Modern Day Slavery: A 2017 Update

November 14, 2017

The International Labour Organization (ILO) recently released their new report, the 2017 Global Estimates on Modern Day Slavery, and the updated figures show that the practice of slavery is alive and thriving around the globe.  According to the report, on any given day in 2016 roughly 40.3 million men, women, and children were victims of modern day slavery. Forced labour accounts for 24.9 million people, and 15.4 million people (mainly young girls), were entrapped in forced marriages.

 

 Breaking the numbers down even further, the report shows that within forced labour, 4.8 million people were victims of forced sexual exploitation. A further 4.1 million people were victims of imposed state exploitation labour. Females, around 71%, make up the majority of victims of all types of exploitation; and one in four victims of modern day slavery is a child.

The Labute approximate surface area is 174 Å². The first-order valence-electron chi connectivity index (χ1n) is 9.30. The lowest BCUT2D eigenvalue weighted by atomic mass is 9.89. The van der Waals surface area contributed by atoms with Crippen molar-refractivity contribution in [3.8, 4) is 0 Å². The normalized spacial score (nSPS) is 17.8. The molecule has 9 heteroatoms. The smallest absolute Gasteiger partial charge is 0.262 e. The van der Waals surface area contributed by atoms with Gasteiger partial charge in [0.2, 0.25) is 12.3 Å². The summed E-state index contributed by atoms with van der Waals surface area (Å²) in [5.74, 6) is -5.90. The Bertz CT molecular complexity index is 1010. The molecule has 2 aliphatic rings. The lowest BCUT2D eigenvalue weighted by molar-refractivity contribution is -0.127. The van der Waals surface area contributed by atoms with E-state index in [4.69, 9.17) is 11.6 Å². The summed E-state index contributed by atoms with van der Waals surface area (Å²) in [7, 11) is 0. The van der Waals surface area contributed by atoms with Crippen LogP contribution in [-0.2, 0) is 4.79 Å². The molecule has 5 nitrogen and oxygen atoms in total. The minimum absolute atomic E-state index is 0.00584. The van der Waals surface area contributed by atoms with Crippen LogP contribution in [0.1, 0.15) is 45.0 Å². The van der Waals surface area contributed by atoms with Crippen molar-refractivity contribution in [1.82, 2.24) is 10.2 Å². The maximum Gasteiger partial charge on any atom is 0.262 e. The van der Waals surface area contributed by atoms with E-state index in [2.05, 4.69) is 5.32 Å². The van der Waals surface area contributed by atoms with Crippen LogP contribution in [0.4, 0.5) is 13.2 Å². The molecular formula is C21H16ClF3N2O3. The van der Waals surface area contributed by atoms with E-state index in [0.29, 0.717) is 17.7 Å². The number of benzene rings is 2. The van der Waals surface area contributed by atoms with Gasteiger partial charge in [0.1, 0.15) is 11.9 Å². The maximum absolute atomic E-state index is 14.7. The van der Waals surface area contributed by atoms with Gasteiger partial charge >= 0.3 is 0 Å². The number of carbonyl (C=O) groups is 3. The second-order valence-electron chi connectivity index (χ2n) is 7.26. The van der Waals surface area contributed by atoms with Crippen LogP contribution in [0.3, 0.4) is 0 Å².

In addition, the profitability of modern day slavery has never been higher in human history: profits from the slave trade are estimated around $150 billion a year, according to Siddhartha Kara, a modern slavery expert and economist at Harvard University. The average profit a victim generates for their exploiters is more lucrative than any other time, with a single victim generating $3,978 a year. Sex trafficking is vastly more lucrative : the average profit for each victim is $36,000.

 

Within the United Kingdom, the National Referral Mechanism, a framework for identification and support for victims of modern slavery and human trafficking, identified over 3,808 potential victims in 2016, with a third of that number being children compelled in forced labour. However, the British authorities state that exploitation and modern day slavery practices themselves are so underreported within the country, the actual number is likely to be in the tens of thousands of victims.

 

 

This post is part of the "See me, free  me" initiative, aimed at eradicating human trafficking and modern slavery in the UK. Join in on the conversation by using #seemefreeme on Twitter and Facebook.

 

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